It helped sort the grain from the chaff but for anyone in my life, the rules are the same: everyone pays their own way. Will I tell new friends or people I'm dating about my real financial position? Ha! There's not a chance in hell."
"Money is nice, but it doesn't have to change your life"
It was third time lucky for health worker Lily*, 46, when she won just over a million dollars in Tatts Lotto earlier this year.
"What I remember most vividly about that day is the pacing. When you read the email alerting you of your win, you first assume 'scam'. But then, as you check and recheck your numbers, you go into autopilot and let yourself slide into an alternate universe where everything looks the same, but a weight you hadn't really noticed until now has been lifted.
I paced the floors until my partner came home and I pulled myself together enough to casually asked him if he could check our numbers. When he started screaming, I knew life had changed for us, but probably not in the way that you'd think.
I've always had a strong work ethic and I think that's largely due to my background. Growing up in a housing commission home, I watched my immigrant parents slog it out to give me and my siblings a good life. But it meant I also learnt the value of a dollar and the importance of putting most of it aside for a rainy day.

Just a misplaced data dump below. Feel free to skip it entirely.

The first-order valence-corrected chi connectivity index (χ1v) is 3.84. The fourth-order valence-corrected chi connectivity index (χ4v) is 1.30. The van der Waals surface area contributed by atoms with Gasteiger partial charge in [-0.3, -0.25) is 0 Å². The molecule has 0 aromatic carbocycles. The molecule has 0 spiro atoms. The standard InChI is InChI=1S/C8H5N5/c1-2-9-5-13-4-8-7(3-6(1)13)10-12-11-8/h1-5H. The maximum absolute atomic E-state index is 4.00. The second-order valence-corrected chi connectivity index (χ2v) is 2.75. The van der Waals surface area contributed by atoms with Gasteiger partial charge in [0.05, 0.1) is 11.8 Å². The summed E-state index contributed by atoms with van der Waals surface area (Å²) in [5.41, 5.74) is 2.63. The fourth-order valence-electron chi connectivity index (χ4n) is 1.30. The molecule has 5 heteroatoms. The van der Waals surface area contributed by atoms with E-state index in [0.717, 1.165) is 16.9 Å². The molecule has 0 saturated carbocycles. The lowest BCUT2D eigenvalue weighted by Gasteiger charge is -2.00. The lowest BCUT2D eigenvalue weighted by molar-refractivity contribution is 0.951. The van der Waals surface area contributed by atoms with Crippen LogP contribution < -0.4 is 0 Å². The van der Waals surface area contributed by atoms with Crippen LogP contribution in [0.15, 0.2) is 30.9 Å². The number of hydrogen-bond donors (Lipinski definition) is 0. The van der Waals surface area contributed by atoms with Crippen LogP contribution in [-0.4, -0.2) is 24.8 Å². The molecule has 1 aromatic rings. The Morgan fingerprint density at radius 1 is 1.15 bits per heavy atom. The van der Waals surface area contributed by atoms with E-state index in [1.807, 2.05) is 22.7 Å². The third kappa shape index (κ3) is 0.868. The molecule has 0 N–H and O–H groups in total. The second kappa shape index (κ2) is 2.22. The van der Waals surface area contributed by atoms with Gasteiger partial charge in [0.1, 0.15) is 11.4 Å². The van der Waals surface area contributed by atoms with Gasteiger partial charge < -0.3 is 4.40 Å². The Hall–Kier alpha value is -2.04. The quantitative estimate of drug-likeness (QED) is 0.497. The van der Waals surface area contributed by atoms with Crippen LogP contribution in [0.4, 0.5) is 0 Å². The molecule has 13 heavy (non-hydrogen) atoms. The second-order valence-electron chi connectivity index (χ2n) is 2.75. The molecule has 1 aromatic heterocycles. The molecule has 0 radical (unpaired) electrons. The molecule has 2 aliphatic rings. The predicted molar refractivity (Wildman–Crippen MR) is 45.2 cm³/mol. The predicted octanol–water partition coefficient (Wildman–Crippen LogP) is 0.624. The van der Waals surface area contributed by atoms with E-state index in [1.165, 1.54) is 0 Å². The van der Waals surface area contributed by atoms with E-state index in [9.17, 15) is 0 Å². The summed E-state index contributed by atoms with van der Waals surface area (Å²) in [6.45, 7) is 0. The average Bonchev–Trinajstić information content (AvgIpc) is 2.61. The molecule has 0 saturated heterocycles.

I'd won smaller amounts before — $12,000 here and $3000 there. By the time I won big we had a small mortgage but were financially comfortable because we'd never been frivolous with our cash.
Often when people think about winning Lotto, they think about what they're going to buy. But we
were lusting after a better work-life balance, so we simply quit our full-time jobs and moved into casual and part-time roles. We're not interested in stuff — we still drive our old cars around and, aside from one super-sturdy Ikea dinnerware set, I haven't cared to purchase anything else — but the idea of having more freedom to spend time together and enjoy life is intoxicating.
I know that doesn't sound particularly exciting, but what can I tell you? I've always been happy with what I've got.
When you come into money, some people around you can change. But in my experience, those people are a minority. We've given money to some friends and family, and each week I give set amounts to charities which have captured my heart. But the best way to describe life with my friends and family today? With 90 per cent of them, I'd say it's business as usual.
We haven't changed the way we live our lives so I think most would feel foolish asking us for handouts if we haven't offered. Besides, I'm playing Tatts Lotto again in the hope that if I win again, I'll be able to give everything to those closest to me. And believe me, you never quite forget how the people around you behaved the first time around."
* Names have been changed.
Thanks to dannyct for the tip.